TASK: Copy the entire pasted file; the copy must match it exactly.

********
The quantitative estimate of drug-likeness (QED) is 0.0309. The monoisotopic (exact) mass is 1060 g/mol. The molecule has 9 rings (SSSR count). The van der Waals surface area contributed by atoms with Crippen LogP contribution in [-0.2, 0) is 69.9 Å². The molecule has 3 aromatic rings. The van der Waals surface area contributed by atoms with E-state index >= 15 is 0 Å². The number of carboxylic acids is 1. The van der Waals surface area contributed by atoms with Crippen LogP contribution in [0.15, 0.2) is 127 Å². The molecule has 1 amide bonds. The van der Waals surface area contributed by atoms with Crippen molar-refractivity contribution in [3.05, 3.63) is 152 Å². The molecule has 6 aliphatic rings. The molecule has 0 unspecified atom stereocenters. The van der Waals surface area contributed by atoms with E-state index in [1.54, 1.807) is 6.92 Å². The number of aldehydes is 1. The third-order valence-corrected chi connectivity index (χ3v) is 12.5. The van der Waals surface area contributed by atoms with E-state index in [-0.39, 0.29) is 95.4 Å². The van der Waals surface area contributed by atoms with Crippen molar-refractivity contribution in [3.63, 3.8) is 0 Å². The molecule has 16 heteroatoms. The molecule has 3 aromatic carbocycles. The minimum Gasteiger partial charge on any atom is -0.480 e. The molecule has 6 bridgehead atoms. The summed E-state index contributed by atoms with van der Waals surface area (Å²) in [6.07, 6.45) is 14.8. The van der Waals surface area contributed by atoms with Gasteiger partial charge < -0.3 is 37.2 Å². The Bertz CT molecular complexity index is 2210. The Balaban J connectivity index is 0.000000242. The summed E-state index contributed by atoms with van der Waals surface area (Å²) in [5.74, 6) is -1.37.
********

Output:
The quantitative estimate of drug-likeness (QED) is 0.0309. The monoisotopic (exact) mass is 1060 g/mol. The molecule has 9 rings (SSSR count). The van der Waals surface area contributed by atoms with Crippen LogP contribution in [-0.2, 0) is 69.9 Å². The molecule has 3 aromatic rings. The van der Waals surface area contributed by atoms with E-state index >= 15 is 0 Å². The number of carboxylic acids is 1. The van der Waals surface area contributed by atoms with Crippen LogP contribution in [0.15, 0.2) is 127 Å². The molecule has 1 amide bonds. The van der Waals surface area contributed by atoms with Crippen molar-refractivity contribution in [3.05, 3.63) is 152 Å². The molecule has 6 aliphatic rings. The molecule has 0 unspecified atom stereocenters. The van der Waals surface area contributed by atoms with E-state index in [1.54, 1.807) is 6.92 Å². The number of aldehydes is 1. The third-order valence-corrected chi connectivity index (χ3v) is 12.5. The van der Waals surface area contributed by atoms with E-state index in [-0.39, 0.29) is 95.4 Å². The van der Waals surface area contributed by atoms with Crippen molar-refractivity contribution in [3.63, 3.8) is 0 Å². The molecule has 16 heteroatoms. The molecule has 3 aromatic carbocycles. The minimum Gasteiger partial charge on any atom is -0.480 e. The molecule has 6 bridgehead atoms. The summed E-state index contributed by atoms with van der Waals surface area (Å²) in [6.07, 6.45) is 14.8. The van der Waals surface area contributed by atoms with Gasteiger partial charge < -0.3 is 37.2 Å². The Bertz CT molecular complexity index is 2210. The Balaban J connectivity index is 0.000000242. The summed E-state index contributed by atoms with van der Waals surface area (Å²) in [5.74, 6) is -1.37.